It’s one of the most well-known museums in Paris, and in fact, the world. Its collection is housed in an old train station, the Gare d’Orsay, which was finished in 1900 and was built for the Universal Exhibition in the same year. So really, the station was a work of art in and of itself.
It houses works by mostly French artists from the mid-1800s up to the beginning of the First World War in 1914, bridging the gap between the Louvre and the National Museum of Modern Art in the Pompidou Centre. Over the course of the year, around 3,000,000 people will visit the museum, which is more-or-less the populations of the city of Liverpool, and Greater Manchester combined. The more you know…
As soon as you step inside, you’re met with an entire atrium full of sculptures, flanked by small rooms of paintings, grouped chronologically, or by artist. Walk about halfway down the room, turn 180°, and you get a great view of the old train clock surrounded by its golden frame. This picture is from a different angle, but it’s still the clock:
The museum’s collection is spread over five floors and many, many rooms. It’s quite bizarre though how you can go from the atrium in all its beaux-arts glory, and then, less than 100m later, be in a room that could have come straight from Versailles.
One of the benefits of visiting such a well-known museum is that they have the ability to showcase the most famous pieces of art in the world. I am a huge lover of Van Gogh, so I was in heaven when I found an entire room, just off from the central sculpture gallery, entirely dedicated to his works, such as this – L’église d’Auvers-sur-Oise.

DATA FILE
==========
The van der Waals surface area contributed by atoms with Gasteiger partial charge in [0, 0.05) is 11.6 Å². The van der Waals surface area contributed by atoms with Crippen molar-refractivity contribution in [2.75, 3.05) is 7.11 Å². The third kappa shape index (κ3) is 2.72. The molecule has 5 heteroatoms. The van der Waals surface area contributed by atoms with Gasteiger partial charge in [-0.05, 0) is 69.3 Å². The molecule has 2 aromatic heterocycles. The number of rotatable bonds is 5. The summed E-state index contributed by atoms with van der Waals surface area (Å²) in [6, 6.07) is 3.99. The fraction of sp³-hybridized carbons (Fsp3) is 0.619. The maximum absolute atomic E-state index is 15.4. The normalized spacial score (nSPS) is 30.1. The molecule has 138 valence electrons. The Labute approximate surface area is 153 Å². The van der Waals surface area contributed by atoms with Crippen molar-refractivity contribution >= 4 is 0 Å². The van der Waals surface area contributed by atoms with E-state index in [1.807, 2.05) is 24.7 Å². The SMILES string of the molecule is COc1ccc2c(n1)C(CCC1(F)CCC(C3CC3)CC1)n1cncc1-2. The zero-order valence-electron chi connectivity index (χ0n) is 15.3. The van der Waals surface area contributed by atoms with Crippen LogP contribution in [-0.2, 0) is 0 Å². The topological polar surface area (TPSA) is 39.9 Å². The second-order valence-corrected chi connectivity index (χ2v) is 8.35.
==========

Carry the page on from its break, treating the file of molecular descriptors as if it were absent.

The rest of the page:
Being the largest collection of Impressionist and post-Impressionist paintings in the world, you can find works from many more of the art world’s greats, such as Cezanne, Monet, Renoir, and Degas; with subjects ranging from the mundane manual labour in Caillebotte’s Raboteurs de parquet (1875) to the outrageously French Rue Montorgueil (1878) by Monet.
Almost every single visit to the Musée d’Orsay includes a stop at its more famous clock on the 5th floor. If you want to see it, and get a decent picture, free of people though, prepare for an early wake up! As you can see from the picture, I was not up early… The view from this clock is good, if you can get close enough! It looks out onto the Louvre and the Jardin de Tuileries, both on the opposite side of the Seine.
There’s far too much at this one museum to fit into a single post, so I really do recommend a trip if you’re in need of things to do in Paris! You can dedicate an entire day to it as well, but if you don’t want to spend a fortune at the museum restaurant, bring snacks! I have put my photos, including those in this post, onto Flickr, so have a look there. As always, I’ll drop a link to their website here, and please do subscribe to my blog to get occasional updates/round-ups of the best bits!